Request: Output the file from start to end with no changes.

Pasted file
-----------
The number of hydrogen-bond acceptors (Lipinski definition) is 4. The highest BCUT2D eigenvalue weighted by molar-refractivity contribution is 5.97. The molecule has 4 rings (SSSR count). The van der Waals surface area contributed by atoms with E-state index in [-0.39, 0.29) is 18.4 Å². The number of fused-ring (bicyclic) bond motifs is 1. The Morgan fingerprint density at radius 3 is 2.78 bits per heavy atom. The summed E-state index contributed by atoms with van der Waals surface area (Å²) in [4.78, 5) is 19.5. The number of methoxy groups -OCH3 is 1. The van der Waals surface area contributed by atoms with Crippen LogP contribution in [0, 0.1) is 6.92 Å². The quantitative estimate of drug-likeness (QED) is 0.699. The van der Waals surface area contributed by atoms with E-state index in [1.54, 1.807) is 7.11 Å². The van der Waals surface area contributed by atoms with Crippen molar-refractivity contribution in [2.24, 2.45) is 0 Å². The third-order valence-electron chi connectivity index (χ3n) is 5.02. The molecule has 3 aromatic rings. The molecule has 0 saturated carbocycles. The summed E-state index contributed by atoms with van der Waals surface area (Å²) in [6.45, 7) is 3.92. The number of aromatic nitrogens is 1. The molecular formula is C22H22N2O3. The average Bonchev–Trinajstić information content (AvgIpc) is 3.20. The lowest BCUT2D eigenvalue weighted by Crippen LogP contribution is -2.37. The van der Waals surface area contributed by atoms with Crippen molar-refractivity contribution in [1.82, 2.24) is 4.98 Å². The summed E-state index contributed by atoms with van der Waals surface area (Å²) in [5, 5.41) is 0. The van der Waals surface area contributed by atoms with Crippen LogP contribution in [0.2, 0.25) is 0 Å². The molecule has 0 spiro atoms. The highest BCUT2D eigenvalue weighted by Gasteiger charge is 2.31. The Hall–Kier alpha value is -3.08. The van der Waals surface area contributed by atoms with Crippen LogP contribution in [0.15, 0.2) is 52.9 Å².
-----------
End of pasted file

The number of hydrogen-bond acceptors (Lipinski definition) is 4. The highest BCUT2D eigenvalue weighted by molar-refractivity contribution is 5.97. The molecule has 4 rings (SSSR count). The van der Waals surface area contributed by atoms with E-state index in [-0.39, 0.29) is 18.4 Å². The number of fused-ring (bicyclic) bond motifs is 1. The Morgan fingerprint density at radius 3 is 2.78 bits per heavy atom. The summed E-state index contributed by atoms with van der Waals surface area (Å²) in [4.78, 5) is 19.5. The number of methoxy groups -OCH3 is 1. The van der Waals surface area contributed by atoms with Crippen LogP contribution in [0, 0.1) is 6.92 Å². The quantitative estimate of drug-likeness (QED) is 0.699. The van der Waals surface area contributed by atoms with E-state index in [1.54, 1.807) is 7.11 Å². The van der Waals surface area contributed by atoms with Crippen molar-refractivity contribution in [2.24, 2.45) is 0 Å². The third-order valence-electron chi connectivity index (χ3n) is 5.02. The molecule has 3 aromatic rings. The molecule has 0 saturated carbocycles. The summed E-state index contributed by atoms with van der Waals surface area (Å²) in [6.45, 7) is 3.92. The number of aromatic nitrogens is 1. The molecular formula is C22H22N2O3. The average Bonchev–Trinajstić information content (AvgIpc) is 3.20. The lowest BCUT2D eigenvalue weighted by Crippen LogP contribution is -2.37. The van der Waals surface area contributed by atoms with Crippen molar-refractivity contribution in [1.82, 2.24) is 4.98 Å². The summed E-state index contributed by atoms with van der Waals surface area (Å²) in [5, 5.41) is 0. The van der Waals surface area contributed by atoms with Crippen LogP contribution in [0.2, 0.25) is 0 Å². The molecule has 0 spiro atoms. The highest BCUT2D eigenvalue weighted by Gasteiger charge is 2.31. The Hall–Kier alpha value is -3.08. The van der Waals surface area contributed by atoms with Crippen LogP contribution in [0.15, 0.2) is 52.9 Å².